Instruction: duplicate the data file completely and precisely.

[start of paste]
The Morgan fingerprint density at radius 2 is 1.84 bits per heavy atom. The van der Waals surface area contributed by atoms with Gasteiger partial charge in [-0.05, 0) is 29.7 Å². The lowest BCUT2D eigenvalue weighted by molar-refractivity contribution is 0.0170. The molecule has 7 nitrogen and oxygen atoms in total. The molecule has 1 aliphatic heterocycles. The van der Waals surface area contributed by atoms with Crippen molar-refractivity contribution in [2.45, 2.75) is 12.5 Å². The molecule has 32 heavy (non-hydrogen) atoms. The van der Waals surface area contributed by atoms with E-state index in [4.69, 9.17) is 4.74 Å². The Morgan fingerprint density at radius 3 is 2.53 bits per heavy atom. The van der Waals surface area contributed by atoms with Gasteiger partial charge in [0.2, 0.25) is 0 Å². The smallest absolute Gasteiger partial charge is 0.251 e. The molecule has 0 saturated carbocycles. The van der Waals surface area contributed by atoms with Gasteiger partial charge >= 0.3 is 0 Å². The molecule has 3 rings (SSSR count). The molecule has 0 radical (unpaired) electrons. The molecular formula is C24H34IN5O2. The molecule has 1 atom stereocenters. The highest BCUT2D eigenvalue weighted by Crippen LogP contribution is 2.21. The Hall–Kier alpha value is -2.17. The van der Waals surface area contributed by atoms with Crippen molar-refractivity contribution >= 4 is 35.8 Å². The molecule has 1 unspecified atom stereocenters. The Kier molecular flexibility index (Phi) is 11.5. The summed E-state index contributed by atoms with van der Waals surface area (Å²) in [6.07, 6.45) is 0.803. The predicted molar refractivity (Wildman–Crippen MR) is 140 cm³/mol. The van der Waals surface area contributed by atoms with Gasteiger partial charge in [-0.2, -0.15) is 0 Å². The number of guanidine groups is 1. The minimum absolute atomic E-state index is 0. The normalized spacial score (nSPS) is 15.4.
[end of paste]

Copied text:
The Morgan fingerprint density at radius 2 is 1.84 bits per heavy atom. The van der Waals surface area contributed by atoms with Gasteiger partial charge in [-0.05, 0) is 29.7 Å². The lowest BCUT2D eigenvalue weighted by molar-refractivity contribution is 0.0170. The molecule has 7 nitrogen and oxygen atoms in total. The molecule has 1 aliphatic heterocycles. The van der Waals surface area contributed by atoms with Crippen molar-refractivity contribution in [2.45, 2.75) is 12.5 Å². The molecule has 32 heavy (non-hydrogen) atoms. The van der Waals surface area contributed by atoms with E-state index in [4.69, 9.17) is 4.74 Å². The Morgan fingerprint density at radius 3 is 2.53 bits per heavy atom. The van der Waals surface area contributed by atoms with Gasteiger partial charge in [0.2, 0.25) is 0 Å². The smallest absolute Gasteiger partial charge is 0.251 e. The molecule has 0 saturated carbocycles. The van der Waals surface area contributed by atoms with Gasteiger partial charge >= 0.3 is 0 Å². The molecule has 3 rings (SSSR count). The molecule has 0 radical (unpaired) electrons. The molecular formula is C24H34IN5O2. The molecule has 1 atom stereocenters. The highest BCUT2D eigenvalue weighted by Crippen LogP contribution is 2.21. The Hall–Kier alpha value is -2.17. The van der Waals surface area contributed by atoms with Crippen molar-refractivity contribution >= 4 is 35.8 Å². The molecule has 1 unspecified atom stereocenters. The Kier molecular flexibility index (Phi) is 11.5. The summed E-state index contributed by atoms with van der Waals surface area (Å²) in [6.07, 6.45) is 0.803. The predicted molar refractivity (Wildman–Crippen MR) is 140 cm³/mol. The van der Waals surface area contributed by atoms with Gasteiger partial charge in [-0.2, -0.15) is 0 Å². The number of guanidine groups is 1. The minimum absolute atomic E-state index is 0. The normalized spacial score (nSPS) is 15.4.